Frost adhesion is when frost (via the dirt) sticks to the concrete foundation and expands severing the foundation horizontally below grade (grass level). This has been very prevalent due to extremely cold winters the past couple of years in Ontario. Usually we see it on a small scale in lifted walkways or sidewalks... on a larger scale, the movement is with your house - we have seen houses lifted as much as 18" out of ground! Mother Nature at her best... The fix is similar to waterproofing but with a few added elements - dirt removal is first required and then it replace with a non-frost susceptible material. In some cases, depending on severity of the heaving, helical piers are used to re-support lifted footings and stop further movement.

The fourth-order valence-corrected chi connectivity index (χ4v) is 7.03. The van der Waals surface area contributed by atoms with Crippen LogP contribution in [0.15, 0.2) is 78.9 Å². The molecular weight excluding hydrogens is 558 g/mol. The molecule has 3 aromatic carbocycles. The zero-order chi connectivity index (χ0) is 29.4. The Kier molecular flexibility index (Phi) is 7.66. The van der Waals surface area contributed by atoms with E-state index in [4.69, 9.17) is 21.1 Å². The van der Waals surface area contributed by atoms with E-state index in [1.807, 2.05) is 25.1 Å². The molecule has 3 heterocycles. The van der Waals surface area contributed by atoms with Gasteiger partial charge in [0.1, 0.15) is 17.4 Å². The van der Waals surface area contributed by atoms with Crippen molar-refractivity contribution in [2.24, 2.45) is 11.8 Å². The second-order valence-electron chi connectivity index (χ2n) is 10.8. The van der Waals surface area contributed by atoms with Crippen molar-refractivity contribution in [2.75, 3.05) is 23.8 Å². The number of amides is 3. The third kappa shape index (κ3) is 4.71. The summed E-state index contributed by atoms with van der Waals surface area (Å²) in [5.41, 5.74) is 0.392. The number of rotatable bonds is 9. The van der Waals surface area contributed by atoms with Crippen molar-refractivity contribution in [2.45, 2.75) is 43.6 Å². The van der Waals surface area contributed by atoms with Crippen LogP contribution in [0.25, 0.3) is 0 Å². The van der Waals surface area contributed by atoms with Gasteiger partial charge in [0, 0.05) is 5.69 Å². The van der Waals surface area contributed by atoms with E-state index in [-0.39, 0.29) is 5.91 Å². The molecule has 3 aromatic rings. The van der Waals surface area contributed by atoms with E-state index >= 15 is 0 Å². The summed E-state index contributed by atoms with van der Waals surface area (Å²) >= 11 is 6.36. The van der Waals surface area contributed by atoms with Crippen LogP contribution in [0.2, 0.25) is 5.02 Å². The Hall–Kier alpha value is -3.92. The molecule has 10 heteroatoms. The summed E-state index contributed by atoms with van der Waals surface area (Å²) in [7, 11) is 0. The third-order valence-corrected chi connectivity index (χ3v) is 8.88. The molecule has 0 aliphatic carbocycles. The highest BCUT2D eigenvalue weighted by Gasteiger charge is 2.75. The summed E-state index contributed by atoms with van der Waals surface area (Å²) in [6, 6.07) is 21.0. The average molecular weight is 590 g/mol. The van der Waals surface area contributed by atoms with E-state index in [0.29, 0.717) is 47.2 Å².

The following job was a result of poor drainage, frost susceptible soil, and no slip-plane. Ontario Building Code currently does not require continuous weeping system around the garage, nor do they require Delta MS around the garage (the slip-plane) inhibiting frost adhesion. This typically happens in non-heated living spaces, such as garage areas, porches and cold-cellars. Below you can see the physical movement of the brickwork - a buckling of the bricks, and in the garage floor slight heaving. Digging down on the outside of the exterior wall revealed a horizontal crack that measured almost 35 foot long, severing the concrete in to two pieces with several inches of space between the upper and lower sections. To fix this issue, the garage floor was removed, a trench was dug on the inside and outside of the wall and a C-channel 3/8" metal solution installed on both sides of the foundations. The C-channel is used to compress the two halves together, thus straightening and re-aligning the walls. The crack was cleaned and then filled with non-shrink grout. A new weeping system was installed around the garage, tied in to the regular house weeping system, then backfilled. The garage floor was replaced.